At the bottom of Munjoy Hill and the northern end of Marginal Way may be Portland’s next great neighborhood.
by Sara Anne Donnelly
Photographed by Ted Axelrod
People here call it the frontier. East Bayside, the cluster of blocks between Route 295, Franklin Arterial, Washington Avenue, and Congress Street, is in many ways an impossible place. Built over Back Cove on debris from the Great Fire of 1866, scientists predict that within a few decades East Bayside will be under water again. Already there are rumors one of the buildings here is sinking. And there are other eccentricities — the streets that go nowhere; the eerie stillness cut by grinding or hissing from some invisible warehouse; the city’s largest public housing project and its history of grandiose violence. Five years ago, this was something of a lawless place. Chris Wright, founder of the East Bayside Neighborhood Organization, remembers gang fights outside his Mayo Street home, murder-suicide shootings, recent immigrants who’d rather watch their house burn down than trust the fire department. In turn, he says City Hall neglected East Bayside. Wright recalls Public Works repairing sidewalks right up to the edge of the neighborhood, skipping over it, and continuing west of Franklin Arterial. Like East Bayside wasn’t even there.
But five years later, East Bayside has turned around. Crime is down and many of the city’s young leaders own homes here, since the neighborhood is one of the last on the peninsula where houses still go for under $150,000. A unique stock of warehouse space has attracted artists and other creative types. Portland’s poorest, youngest, and most diverse neighborhood may now be its hippest.
“There are all these empty buildings from previous lives but then they’re all being taken over by individuals who are just trying to do what they do,” says Peter Faris of Pistol Pete’s Upholstery one recent Saturday on the sidewalk outside his shop. Faris, in a fleece jacket and jeans, chomps on an apple under an enormous, vertical Rockingham Electronics sign that the building’s owner left up from the previous tenant. He points up and down Anderson Street. “You’ve got the elevator guy and then there’s the electrical suppliers, a little more of the blue-collar types, and then this sort of craftsman, slightly artsy kind of slant to the neighborhood as well. It’s a little bit of an outpost down here.”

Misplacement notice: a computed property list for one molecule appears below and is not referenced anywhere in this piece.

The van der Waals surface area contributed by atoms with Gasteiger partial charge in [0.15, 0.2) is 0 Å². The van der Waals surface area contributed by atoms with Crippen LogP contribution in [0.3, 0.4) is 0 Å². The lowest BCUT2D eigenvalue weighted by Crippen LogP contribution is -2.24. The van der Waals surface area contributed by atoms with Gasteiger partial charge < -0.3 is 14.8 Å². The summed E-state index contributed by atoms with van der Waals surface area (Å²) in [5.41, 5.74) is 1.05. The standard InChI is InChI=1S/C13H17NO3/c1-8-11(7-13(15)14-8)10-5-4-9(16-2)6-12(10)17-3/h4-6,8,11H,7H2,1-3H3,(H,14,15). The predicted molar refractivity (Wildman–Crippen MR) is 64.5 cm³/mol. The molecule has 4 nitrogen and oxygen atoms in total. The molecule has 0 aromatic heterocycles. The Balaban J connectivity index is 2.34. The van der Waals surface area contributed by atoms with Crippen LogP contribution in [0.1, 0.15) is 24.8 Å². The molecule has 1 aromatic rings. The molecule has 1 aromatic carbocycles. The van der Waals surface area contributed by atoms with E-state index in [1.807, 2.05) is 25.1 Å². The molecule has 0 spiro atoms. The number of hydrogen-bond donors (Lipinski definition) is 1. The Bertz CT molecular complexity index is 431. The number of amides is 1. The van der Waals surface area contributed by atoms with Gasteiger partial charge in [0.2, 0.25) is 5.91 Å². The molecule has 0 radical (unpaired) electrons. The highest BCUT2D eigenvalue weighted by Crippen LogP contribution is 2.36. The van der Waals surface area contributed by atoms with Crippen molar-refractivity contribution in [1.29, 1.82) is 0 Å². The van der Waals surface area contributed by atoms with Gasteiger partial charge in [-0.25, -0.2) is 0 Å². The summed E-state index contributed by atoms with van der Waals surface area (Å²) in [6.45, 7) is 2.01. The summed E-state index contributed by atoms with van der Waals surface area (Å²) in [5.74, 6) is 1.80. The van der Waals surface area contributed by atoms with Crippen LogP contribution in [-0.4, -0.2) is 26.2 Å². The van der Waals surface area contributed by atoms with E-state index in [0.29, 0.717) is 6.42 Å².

Faris motions down the street, in a half-joking there-goes-the-neighborhood way, to Tandem Coffee Roasters, where a group of young Portlanders in skinny jeans stand out front sipping and chatting. Tandem opened in September and is owned by a young couple from New York City trained at Blue Bottle Coffee, one of the nation’s best roasters. Faris worries his rent will go up now. You know your outpost has been discovered when good coffee moves in.
Along with Tandem, there are now dozens of new businesses on Anderson Street and surrounding blocks, including the Running With Scissors co-op and gallery, the Urban Farm Fermentory mead and kombucha brewer, Bunker and Rising Tide beer breweries, the Compass Project boat building and youth outreach program, the Maine Muslims Community Center, Freeman’s Bicycle Service, Washboard Eco Dry Cleaning, and the gallery Zero Station. If you’re in Portland, you’re likely in love with food, so a creamery, a vegan and gluten-free bakery, and a distillery will soon lease space from the expanded Fermentory. There’s also a set of loft condos encased in silver corrugated metal, designed, as one resident artist described it, with an “industrial vocabulary.” Welcome to the thriving frontier built on ash and preoccupied by water.
“That’s the symbol of Portland, the phoenix; the burning down and the rebirth of the city, which is very appropriate for this neighborhood,” says Wright. “That’s one of the reasons I moved down here and that’s one of the reasons I love it so much. There’s just so much potential.”
Sara Anne Donnelly is a freelance writer and author of The Insiders’ Guide to Portland, Maine.